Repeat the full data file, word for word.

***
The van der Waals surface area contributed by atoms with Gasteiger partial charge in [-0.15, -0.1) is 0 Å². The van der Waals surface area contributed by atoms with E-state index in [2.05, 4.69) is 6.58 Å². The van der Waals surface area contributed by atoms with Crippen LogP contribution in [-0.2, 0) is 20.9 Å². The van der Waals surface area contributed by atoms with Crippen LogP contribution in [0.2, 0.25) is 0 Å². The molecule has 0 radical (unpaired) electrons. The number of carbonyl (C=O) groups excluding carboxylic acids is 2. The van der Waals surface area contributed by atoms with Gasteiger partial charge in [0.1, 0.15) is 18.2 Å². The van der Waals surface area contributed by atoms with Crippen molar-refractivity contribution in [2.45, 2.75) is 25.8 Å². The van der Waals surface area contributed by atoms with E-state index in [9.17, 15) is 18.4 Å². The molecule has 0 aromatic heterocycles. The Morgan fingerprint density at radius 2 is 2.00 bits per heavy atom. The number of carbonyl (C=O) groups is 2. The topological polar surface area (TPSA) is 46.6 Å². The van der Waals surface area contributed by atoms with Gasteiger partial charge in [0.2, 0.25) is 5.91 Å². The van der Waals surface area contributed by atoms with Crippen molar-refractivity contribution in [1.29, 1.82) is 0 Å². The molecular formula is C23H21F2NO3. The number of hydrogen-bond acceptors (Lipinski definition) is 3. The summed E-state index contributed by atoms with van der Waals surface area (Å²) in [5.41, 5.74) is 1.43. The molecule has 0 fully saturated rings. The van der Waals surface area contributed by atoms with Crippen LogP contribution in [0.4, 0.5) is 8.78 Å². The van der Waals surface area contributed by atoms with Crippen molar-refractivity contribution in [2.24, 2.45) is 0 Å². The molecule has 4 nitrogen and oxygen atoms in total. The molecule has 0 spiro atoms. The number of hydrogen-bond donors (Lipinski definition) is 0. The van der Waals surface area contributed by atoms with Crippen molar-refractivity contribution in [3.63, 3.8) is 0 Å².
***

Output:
The van der Waals surface area contributed by atoms with Gasteiger partial charge in [-0.15, -0.1) is 0 Å². The van der Waals surface area contributed by atoms with E-state index in [2.05, 4.69) is 6.58 Å². The van der Waals surface area contributed by atoms with Crippen LogP contribution in [-0.2, 0) is 20.9 Å². The van der Waals surface area contributed by atoms with Crippen LogP contribution in [0.2, 0.25) is 0 Å². The molecule has 0 radical (unpaired) electrons. The number of carbonyl (C=O) groups excluding carboxylic acids is 2. The van der Waals surface area contributed by atoms with Gasteiger partial charge in [0.1, 0.15) is 18.2 Å². The van der Waals surface area contributed by atoms with Crippen molar-refractivity contribution in [2.45, 2.75) is 25.8 Å². The van der Waals surface area contributed by atoms with E-state index in [9.17, 15) is 18.4 Å². The molecule has 0 aromatic heterocycles. The Morgan fingerprint density at radius 2 is 2.00 bits per heavy atom. The number of carbonyl (C=O) groups is 2. The topological polar surface area (TPSA) is 46.6 Å². The van der Waals surface area contributed by atoms with Gasteiger partial charge in [0.2, 0.25) is 5.91 Å². The van der Waals surface area contributed by atoms with Crippen molar-refractivity contribution in [1.29, 1.82) is 0 Å². The molecular formula is C23H21F2NO3. The number of hydrogen-bond acceptors (Lipinski definition) is 3. The summed E-state index contributed by atoms with van der Waals surface area (Å²) in [5.41, 5.74) is 1.43. The molecule has 0 fully saturated rings. The van der Waals surface area contributed by atoms with Crippen LogP contribution in [0.4, 0.5) is 8.78 Å². The van der Waals surface area contributed by atoms with Crippen molar-refractivity contribution in [2.24, 2.45) is 0 Å². The molecule has 4 nitrogen and oxygen atoms in total. The molecule has 0 spiro atoms. The number of hydrogen-bond donors (Lipinski definition) is 0. The van der Waals surface area contributed by atoms with Crippen molar-refractivity contribution in [3.63, 3.8) is 0 Å².